Jeff had no room at all. Good etiquette dictated that he couldn't stay with Traci before the ceremony, so we arranged to have a mattress put in my room and Jeff slept on my floor for his last night as a bachelor, which somehow seemed appropriate. There was no wedding rehearsal planned for Friday night, but there was a rehearsal dinner. Unfortunately, Jeff's mom and stepfather, who were sharing the cost this dinner, along with his sister and nephew, missed a connecting flight to Reno and were stranded in Las Vegas. They ended up renting a car and driving half the night to Lake Tahoe, arriving at 1:30 Saturday morning.

2The dinner was excellent, and after dinner we all drove an hour from the north shore to the south shore of Lake Tahoe where the casinos were waiting to take our money. There were casinos on the north shore about a mile from where we had dinner, but for some reason everyone wanted to drive an hour to the south shore. There were no winners among the dozen of us who went gambling, and the cost of my attending the wedding increased. An hour drive back home completed our first drive around Lake Tahoe.

On Saturday morning all 25 of the wedding guests were planning to take a breakfast boat cruise around the lake, but Jeff and I had better things to do than get up at 6:30 and freeze our butts off on a boat for $25 a person, so we slept in. Besides, we would have had to drive an hour back to the south shore. As it turned out, we had to drive the hour to the south shore in order to pick up Jeff's tux and then drive back, completing our second two-hour drive around Lake Tahoe. Jeff didn't try on his tux at the rental place in spite of their encouragement to do so. He said that the measurements he gave them were exact. Later, when he did get dressed for the wedding, his pants cuffs were just about the right height if the lake happen to flood our motel.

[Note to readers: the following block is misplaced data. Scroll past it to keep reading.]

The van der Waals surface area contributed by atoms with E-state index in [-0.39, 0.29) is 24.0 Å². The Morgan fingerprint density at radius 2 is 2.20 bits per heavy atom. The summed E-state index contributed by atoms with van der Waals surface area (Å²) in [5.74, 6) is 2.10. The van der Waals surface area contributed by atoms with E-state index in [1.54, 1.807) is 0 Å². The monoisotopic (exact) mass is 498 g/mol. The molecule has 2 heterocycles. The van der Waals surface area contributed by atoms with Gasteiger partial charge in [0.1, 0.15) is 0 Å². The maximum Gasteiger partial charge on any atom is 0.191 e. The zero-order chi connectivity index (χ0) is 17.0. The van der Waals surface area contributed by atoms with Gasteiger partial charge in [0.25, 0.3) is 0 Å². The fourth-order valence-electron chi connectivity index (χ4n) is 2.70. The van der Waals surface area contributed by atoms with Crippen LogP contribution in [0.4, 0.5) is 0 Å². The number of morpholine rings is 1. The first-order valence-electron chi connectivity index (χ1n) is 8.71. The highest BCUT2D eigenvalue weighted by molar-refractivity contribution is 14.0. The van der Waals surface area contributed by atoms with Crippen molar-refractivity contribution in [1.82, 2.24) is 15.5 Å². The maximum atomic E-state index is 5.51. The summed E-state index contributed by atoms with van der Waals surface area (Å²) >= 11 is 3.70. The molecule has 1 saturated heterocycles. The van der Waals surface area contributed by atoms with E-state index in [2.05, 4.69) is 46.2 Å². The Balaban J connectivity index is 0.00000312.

3With three hours left to go, Jeff and I were sitting in our room contemplating his fate when he announced matter-of-factly: "Since this is my day to do really stupid things, I think I'll go swimming `in the lake." We didn't know what the temperature of the lake was, but I didn't think the water was blue from food coloring–and it is fed by snowmelt. Jeff dawned his bathing trunks and baseball cap and headed for the lake, looking like a farmer on holiday.

Traci had hired a wedding coordinator who chartered a bus for the now 25 guests. The bus was to pick everyone up at the motel, including the bride and groom, and drive them all down to the south shore where the minister and photographer were waiting. Then we would all ride back to Emerald Bay and have the wedding on a cliff overlooking the water. Jeff and I decided to drive in his car with the wedding dress and follow the bus. That way he and Traci could leave in the car after the ceremony. The spot where the ceremony was held did not have a parking area so the bus dropped us off and departed. The minister had a two-way radio and would call the bus driver to pick us up when we were done. Before the bus departed, Traci used it as a dressing room to put on her wedding dress.